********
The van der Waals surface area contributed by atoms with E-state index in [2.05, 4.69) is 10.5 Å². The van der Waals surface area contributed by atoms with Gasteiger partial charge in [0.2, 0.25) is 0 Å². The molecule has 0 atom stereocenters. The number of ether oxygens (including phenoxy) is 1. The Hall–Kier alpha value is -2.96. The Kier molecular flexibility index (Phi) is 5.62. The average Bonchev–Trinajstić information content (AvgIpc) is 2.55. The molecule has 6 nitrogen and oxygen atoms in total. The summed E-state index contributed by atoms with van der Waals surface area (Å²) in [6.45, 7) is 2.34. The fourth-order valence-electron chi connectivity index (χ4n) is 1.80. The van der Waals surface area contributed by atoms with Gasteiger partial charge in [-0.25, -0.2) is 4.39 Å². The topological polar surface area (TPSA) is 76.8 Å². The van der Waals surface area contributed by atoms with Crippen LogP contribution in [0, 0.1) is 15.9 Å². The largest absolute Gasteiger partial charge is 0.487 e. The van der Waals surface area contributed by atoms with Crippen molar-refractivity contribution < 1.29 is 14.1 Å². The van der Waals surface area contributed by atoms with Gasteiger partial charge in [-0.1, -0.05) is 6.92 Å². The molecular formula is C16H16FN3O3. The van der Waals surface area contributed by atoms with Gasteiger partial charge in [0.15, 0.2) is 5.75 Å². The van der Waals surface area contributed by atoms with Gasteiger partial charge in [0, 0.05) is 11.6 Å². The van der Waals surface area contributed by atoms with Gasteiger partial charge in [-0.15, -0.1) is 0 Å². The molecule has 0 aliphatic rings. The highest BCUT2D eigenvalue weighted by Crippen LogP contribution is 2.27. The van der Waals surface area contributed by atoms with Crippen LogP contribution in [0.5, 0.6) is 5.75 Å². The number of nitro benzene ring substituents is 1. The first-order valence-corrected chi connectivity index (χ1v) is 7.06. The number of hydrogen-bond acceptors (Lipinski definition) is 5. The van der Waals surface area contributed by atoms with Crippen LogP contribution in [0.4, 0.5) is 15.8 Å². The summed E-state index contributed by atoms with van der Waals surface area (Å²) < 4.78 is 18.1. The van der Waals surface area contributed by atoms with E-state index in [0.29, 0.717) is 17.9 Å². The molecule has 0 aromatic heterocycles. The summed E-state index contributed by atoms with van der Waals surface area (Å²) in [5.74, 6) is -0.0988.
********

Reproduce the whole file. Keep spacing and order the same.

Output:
The van der Waals surface area contributed by atoms with E-state index in [2.05, 4.69) is 10.5 Å². The van der Waals surface area contributed by atoms with Gasteiger partial charge in [0.2, 0.25) is 0 Å². The molecule has 0 atom stereocenters. The number of ether oxygens (including phenoxy) is 1. The Hall–Kier alpha value is -2.96. The Kier molecular flexibility index (Phi) is 5.62. The average Bonchev–Trinajstić information content (AvgIpc) is 2.55. The molecule has 6 nitrogen and oxygen atoms in total. The summed E-state index contributed by atoms with van der Waals surface area (Å²) in [6.45, 7) is 2.34. The fourth-order valence-electron chi connectivity index (χ4n) is 1.80. The van der Waals surface area contributed by atoms with Gasteiger partial charge in [-0.25, -0.2) is 4.39 Å². The topological polar surface area (TPSA) is 76.8 Å². The van der Waals surface area contributed by atoms with Crippen LogP contribution in [0, 0.1) is 15.9 Å². The largest absolute Gasteiger partial charge is 0.487 e. The van der Waals surface area contributed by atoms with Crippen molar-refractivity contribution < 1.29 is 14.1 Å². The van der Waals surface area contributed by atoms with Gasteiger partial charge in [-0.1, -0.05) is 6.92 Å². The molecular formula is C16H16FN3O3. The van der Waals surface area contributed by atoms with Gasteiger partial charge in [0.15, 0.2) is 5.75 Å². The van der Waals surface area contributed by atoms with Gasteiger partial charge in [0, 0.05) is 11.6 Å². The van der Waals surface area contributed by atoms with Gasteiger partial charge in [-0.15, -0.1) is 0 Å². The molecule has 0 aliphatic rings. The highest BCUT2D eigenvalue weighted by Crippen LogP contribution is 2.27. The van der Waals surface area contributed by atoms with Crippen LogP contribution in [0.5, 0.6) is 5.75 Å². The number of nitro benzene ring substituents is 1. The first-order valence-corrected chi connectivity index (χ1v) is 7.06. The number of hydrogen-bond acceptors (Lipinski definition) is 5. The van der Waals surface area contributed by atoms with Crippen LogP contribution in [0.4, 0.5) is 15.8 Å². The summed E-state index contributed by atoms with van der Waals surface area (Å²) < 4.78 is 18.1. The van der Waals surface area contributed by atoms with E-state index in [0.29, 0.717) is 17.9 Å². The molecule has 0 aromatic heterocycles. The summed E-state index contributed by atoms with van der Waals surface area (Å²) in [5.74, 6) is -0.0988.